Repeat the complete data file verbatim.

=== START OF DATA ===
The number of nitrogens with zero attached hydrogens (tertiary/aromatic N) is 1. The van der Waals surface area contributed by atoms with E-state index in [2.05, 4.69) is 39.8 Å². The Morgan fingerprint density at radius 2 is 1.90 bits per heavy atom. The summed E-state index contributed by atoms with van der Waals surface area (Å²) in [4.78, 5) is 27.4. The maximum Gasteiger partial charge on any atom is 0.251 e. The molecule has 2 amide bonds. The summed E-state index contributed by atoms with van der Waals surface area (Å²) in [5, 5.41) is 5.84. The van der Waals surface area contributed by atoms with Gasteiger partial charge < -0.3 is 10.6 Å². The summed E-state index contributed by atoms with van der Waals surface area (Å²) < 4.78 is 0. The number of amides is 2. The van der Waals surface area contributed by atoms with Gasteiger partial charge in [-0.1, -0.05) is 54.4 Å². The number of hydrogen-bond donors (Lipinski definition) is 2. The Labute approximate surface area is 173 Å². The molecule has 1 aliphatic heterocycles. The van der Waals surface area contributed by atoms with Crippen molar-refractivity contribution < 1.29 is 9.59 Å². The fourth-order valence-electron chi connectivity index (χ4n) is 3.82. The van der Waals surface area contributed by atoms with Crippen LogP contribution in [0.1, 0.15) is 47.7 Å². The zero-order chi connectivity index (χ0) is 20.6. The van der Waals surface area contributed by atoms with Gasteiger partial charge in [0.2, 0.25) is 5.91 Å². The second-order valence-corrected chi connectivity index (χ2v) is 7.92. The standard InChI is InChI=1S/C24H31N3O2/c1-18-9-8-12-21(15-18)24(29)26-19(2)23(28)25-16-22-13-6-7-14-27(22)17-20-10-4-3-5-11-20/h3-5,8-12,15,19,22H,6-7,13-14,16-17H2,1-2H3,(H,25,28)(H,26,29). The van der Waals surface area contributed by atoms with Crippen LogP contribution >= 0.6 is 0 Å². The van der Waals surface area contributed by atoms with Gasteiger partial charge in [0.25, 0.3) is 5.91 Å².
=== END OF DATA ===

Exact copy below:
The number of nitrogens with zero attached hydrogens (tertiary/aromatic N) is 1. The van der Waals surface area contributed by atoms with E-state index in [2.05, 4.69) is 39.8 Å². The Morgan fingerprint density at radius 2 is 1.90 bits per heavy atom. The summed E-state index contributed by atoms with van der Waals surface area (Å²) in [4.78, 5) is 27.4. The maximum Gasteiger partial charge on any atom is 0.251 e. The molecule has 2 amide bonds. The summed E-state index contributed by atoms with van der Waals surface area (Å²) in [5, 5.41) is 5.84. The van der Waals surface area contributed by atoms with Gasteiger partial charge < -0.3 is 10.6 Å². The summed E-state index contributed by atoms with van der Waals surface area (Å²) < 4.78 is 0. The number of amides is 2. The van der Waals surface area contributed by atoms with Gasteiger partial charge in [-0.1, -0.05) is 54.4 Å². The number of hydrogen-bond donors (Lipinski definition) is 2. The Labute approximate surface area is 173 Å². The molecule has 1 aliphatic heterocycles. The van der Waals surface area contributed by atoms with Crippen molar-refractivity contribution < 1.29 is 9.59 Å². The fourth-order valence-electron chi connectivity index (χ4n) is 3.82. The van der Waals surface area contributed by atoms with Crippen LogP contribution in [0.1, 0.15) is 47.7 Å². The zero-order chi connectivity index (χ0) is 20.6. The van der Waals surface area contributed by atoms with Gasteiger partial charge in [0.2, 0.25) is 5.91 Å². The second-order valence-corrected chi connectivity index (χ2v) is 7.92. The standard InChI is InChI=1S/C24H31N3O2/c1-18-9-8-12-21(15-18)24(29)26-19(2)23(28)25-16-22-13-6-7-14-27(22)17-20-10-4-3-5-11-20/h3-5,8-12,15,19,22H,6-7,13-14,16-17H2,1-2H3,(H,25,28)(H,26,29). The van der Waals surface area contributed by atoms with Crippen LogP contribution >= 0.6 is 0 Å². The van der Waals surface area contributed by atoms with Gasteiger partial charge in [0.25, 0.3) is 5.91 Å².